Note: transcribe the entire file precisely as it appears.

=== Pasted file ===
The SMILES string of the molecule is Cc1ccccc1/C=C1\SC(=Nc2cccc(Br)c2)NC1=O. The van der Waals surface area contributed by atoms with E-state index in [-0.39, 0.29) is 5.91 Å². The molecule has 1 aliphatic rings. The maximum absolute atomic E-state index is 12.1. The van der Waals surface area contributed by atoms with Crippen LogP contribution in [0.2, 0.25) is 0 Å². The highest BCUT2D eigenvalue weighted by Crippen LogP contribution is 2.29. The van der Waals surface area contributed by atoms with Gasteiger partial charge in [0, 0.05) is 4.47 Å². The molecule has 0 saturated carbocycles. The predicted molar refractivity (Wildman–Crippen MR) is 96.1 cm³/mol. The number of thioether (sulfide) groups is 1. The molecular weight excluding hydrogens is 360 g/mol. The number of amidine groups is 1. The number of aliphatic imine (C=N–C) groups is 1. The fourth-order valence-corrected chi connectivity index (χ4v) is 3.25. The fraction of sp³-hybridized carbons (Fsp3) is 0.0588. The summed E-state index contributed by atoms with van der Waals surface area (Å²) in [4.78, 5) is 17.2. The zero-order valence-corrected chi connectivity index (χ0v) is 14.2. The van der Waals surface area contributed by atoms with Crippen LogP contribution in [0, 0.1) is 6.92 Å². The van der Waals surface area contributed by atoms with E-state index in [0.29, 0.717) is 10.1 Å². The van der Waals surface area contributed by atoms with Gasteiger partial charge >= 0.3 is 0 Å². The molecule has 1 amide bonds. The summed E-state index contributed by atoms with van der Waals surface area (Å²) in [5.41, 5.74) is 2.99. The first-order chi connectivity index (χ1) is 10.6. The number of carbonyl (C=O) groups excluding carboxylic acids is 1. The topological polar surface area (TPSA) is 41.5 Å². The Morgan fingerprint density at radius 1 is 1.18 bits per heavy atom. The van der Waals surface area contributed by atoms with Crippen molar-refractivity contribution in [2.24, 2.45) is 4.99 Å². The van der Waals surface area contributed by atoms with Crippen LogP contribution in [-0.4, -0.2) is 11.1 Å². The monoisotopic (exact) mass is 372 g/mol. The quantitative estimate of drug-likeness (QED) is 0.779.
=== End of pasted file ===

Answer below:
The SMILES string of the molecule is Cc1ccccc1/C=C1\SC(=Nc2cccc(Br)c2)NC1=O. The van der Waals surface area contributed by atoms with E-state index in [-0.39, 0.29) is 5.91 Å². The molecule has 1 aliphatic rings. The maximum absolute atomic E-state index is 12.1. The van der Waals surface area contributed by atoms with Crippen LogP contribution in [0.2, 0.25) is 0 Å². The highest BCUT2D eigenvalue weighted by Crippen LogP contribution is 2.29. The van der Waals surface area contributed by atoms with Gasteiger partial charge in [0, 0.05) is 4.47 Å². The molecule has 0 saturated carbocycles. The predicted molar refractivity (Wildman–Crippen MR) is 96.1 cm³/mol. The number of thioether (sulfide) groups is 1. The molecular weight excluding hydrogens is 360 g/mol. The number of amidine groups is 1. The number of aliphatic imine (C=N–C) groups is 1. The fourth-order valence-corrected chi connectivity index (χ4v) is 3.25. The fraction of sp³-hybridized carbons (Fsp3) is 0.0588. The summed E-state index contributed by atoms with van der Waals surface area (Å²) in [4.78, 5) is 17.2. The zero-order valence-corrected chi connectivity index (χ0v) is 14.2. The van der Waals surface area contributed by atoms with Crippen LogP contribution in [0, 0.1) is 6.92 Å². The van der Waals surface area contributed by atoms with E-state index in [0.29, 0.717) is 10.1 Å². The van der Waals surface area contributed by atoms with Gasteiger partial charge >= 0.3 is 0 Å². The molecule has 1 amide bonds. The summed E-state index contributed by atoms with van der Waals surface area (Å²) in [5.41, 5.74) is 2.99. The first-order chi connectivity index (χ1) is 10.6. The number of carbonyl (C=O) groups excluding carboxylic acids is 1. The topological polar surface area (TPSA) is 41.5 Å². The Morgan fingerprint density at radius 1 is 1.18 bits per heavy atom. The van der Waals surface area contributed by atoms with Crippen molar-refractivity contribution in [2.24, 2.45) is 4.99 Å². The van der Waals surface area contributed by atoms with Crippen LogP contribution in [-0.4, -0.2) is 11.1 Å². The monoisotopic (exact) mass is 372 g/mol. The quantitative estimate of drug-likeness (QED) is 0.779.